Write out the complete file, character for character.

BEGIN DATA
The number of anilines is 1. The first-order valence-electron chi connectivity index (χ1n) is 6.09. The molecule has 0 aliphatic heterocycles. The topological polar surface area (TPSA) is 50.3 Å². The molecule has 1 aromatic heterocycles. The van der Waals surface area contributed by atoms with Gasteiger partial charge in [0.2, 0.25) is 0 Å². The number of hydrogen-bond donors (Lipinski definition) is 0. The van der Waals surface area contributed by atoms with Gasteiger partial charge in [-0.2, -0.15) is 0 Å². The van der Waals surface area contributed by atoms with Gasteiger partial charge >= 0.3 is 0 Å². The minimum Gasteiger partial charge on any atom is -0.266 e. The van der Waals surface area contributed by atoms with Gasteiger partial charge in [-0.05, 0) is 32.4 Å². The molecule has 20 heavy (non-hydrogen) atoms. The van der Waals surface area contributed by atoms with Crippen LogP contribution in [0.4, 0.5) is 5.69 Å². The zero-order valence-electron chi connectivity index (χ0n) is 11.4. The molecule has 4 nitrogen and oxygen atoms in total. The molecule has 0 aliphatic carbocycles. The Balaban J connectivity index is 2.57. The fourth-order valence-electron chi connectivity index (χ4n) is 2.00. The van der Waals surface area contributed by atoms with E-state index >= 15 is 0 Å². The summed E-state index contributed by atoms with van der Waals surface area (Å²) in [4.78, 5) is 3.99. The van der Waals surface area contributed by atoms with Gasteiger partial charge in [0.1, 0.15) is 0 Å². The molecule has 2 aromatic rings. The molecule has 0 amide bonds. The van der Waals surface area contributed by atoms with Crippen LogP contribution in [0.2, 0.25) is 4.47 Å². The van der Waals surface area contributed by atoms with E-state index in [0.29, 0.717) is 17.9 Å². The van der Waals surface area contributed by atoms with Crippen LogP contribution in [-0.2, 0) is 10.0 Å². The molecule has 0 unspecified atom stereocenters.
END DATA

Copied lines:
The number of anilines is 1. The first-order valence-electron chi connectivity index (χ1n) is 6.09. The molecule has 0 aliphatic heterocycles. The topological polar surface area (TPSA) is 50.3 Å². The molecule has 1 aromatic heterocycles. The van der Waals surface area contributed by atoms with Gasteiger partial charge in [0.2, 0.25) is 0 Å². The number of hydrogen-bond donors (Lipinski definition) is 0. The van der Waals surface area contributed by atoms with Gasteiger partial charge in [-0.2, -0.15) is 0 Å². The van der Waals surface area contributed by atoms with Gasteiger partial charge >= 0.3 is 0 Å². The minimum Gasteiger partial charge on any atom is -0.266 e. The van der Waals surface area contributed by atoms with Gasteiger partial charge in [-0.05, 0) is 32.4 Å². The molecule has 20 heavy (non-hydrogen) atoms. The van der Waals surface area contributed by atoms with Crippen LogP contribution in [0.4, 0.5) is 5.69 Å². The zero-order valence-electron chi connectivity index (χ0n) is 11.4. The molecule has 4 nitrogen and oxygen atoms in total. The molecule has 0 aliphatic carbocycles. The Balaban J connectivity index is 2.57. The fourth-order valence-electron chi connectivity index (χ4n) is 2.00. The van der Waals surface area contributed by atoms with E-state index >= 15 is 0 Å². The summed E-state index contributed by atoms with van der Waals surface area (Å²) in [4.78, 5) is 3.99. The van der Waals surface area contributed by atoms with Gasteiger partial charge in [0.1, 0.15) is 0 Å². The molecule has 2 aromatic rings. The molecule has 0 amide bonds. The van der Waals surface area contributed by atoms with Crippen LogP contribution in [0.2, 0.25) is 4.47 Å². The van der Waals surface area contributed by atoms with E-state index in [0.29, 0.717) is 17.9 Å². The van der Waals surface area contributed by atoms with Crippen LogP contribution in [-0.2, 0) is 10.0 Å². The molecule has 0 unspecified atom stereocenters.